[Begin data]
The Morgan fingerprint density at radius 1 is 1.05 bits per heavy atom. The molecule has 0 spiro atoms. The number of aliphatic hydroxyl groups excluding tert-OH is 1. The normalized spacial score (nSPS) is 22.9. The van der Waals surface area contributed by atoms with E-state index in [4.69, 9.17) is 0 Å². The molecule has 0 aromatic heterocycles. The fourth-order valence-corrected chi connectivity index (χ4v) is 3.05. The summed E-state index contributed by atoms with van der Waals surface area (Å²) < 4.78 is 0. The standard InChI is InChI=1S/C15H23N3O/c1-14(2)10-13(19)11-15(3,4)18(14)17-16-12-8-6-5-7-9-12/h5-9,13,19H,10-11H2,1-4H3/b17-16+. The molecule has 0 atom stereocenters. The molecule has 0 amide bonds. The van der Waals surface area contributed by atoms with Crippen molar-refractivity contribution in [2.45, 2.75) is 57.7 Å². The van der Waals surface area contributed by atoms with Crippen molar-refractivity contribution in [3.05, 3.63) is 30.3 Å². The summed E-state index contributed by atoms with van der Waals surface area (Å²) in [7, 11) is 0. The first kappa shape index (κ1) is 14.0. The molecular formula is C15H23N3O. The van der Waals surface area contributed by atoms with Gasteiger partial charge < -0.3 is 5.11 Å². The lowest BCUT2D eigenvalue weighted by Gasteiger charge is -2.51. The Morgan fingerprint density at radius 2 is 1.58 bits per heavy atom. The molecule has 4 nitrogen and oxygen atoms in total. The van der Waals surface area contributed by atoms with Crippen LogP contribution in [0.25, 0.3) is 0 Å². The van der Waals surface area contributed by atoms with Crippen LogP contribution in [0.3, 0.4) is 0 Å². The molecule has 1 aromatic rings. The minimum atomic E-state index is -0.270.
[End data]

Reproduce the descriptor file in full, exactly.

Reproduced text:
The Morgan fingerprint density at radius 1 is 1.05 bits per heavy atom. The molecule has 0 spiro atoms. The number of aliphatic hydroxyl groups excluding tert-OH is 1. The normalized spacial score (nSPS) is 22.9. The van der Waals surface area contributed by atoms with E-state index in [4.69, 9.17) is 0 Å². The molecule has 0 aromatic heterocycles. The fourth-order valence-corrected chi connectivity index (χ4v) is 3.05. The summed E-state index contributed by atoms with van der Waals surface area (Å²) < 4.78 is 0. The standard InChI is InChI=1S/C15H23N3O/c1-14(2)10-13(19)11-15(3,4)18(14)17-16-12-8-6-5-7-9-12/h5-9,13,19H,10-11H2,1-4H3/b17-16+. The molecule has 0 atom stereocenters. The molecule has 0 amide bonds. The van der Waals surface area contributed by atoms with Crippen molar-refractivity contribution in [2.45, 2.75) is 57.7 Å². The van der Waals surface area contributed by atoms with Crippen molar-refractivity contribution in [3.05, 3.63) is 30.3 Å². The summed E-state index contributed by atoms with van der Waals surface area (Å²) in [7, 11) is 0. The first kappa shape index (κ1) is 14.0. The molecular formula is C15H23N3O. The van der Waals surface area contributed by atoms with Gasteiger partial charge < -0.3 is 5.11 Å². The lowest BCUT2D eigenvalue weighted by Gasteiger charge is -2.51. The Morgan fingerprint density at radius 2 is 1.58 bits per heavy atom. The molecule has 4 nitrogen and oxygen atoms in total. The van der Waals surface area contributed by atoms with Crippen LogP contribution in [0.25, 0.3) is 0 Å². The van der Waals surface area contributed by atoms with Crippen LogP contribution in [0.3, 0.4) is 0 Å². The molecule has 1 aromatic rings. The minimum atomic E-state index is -0.270.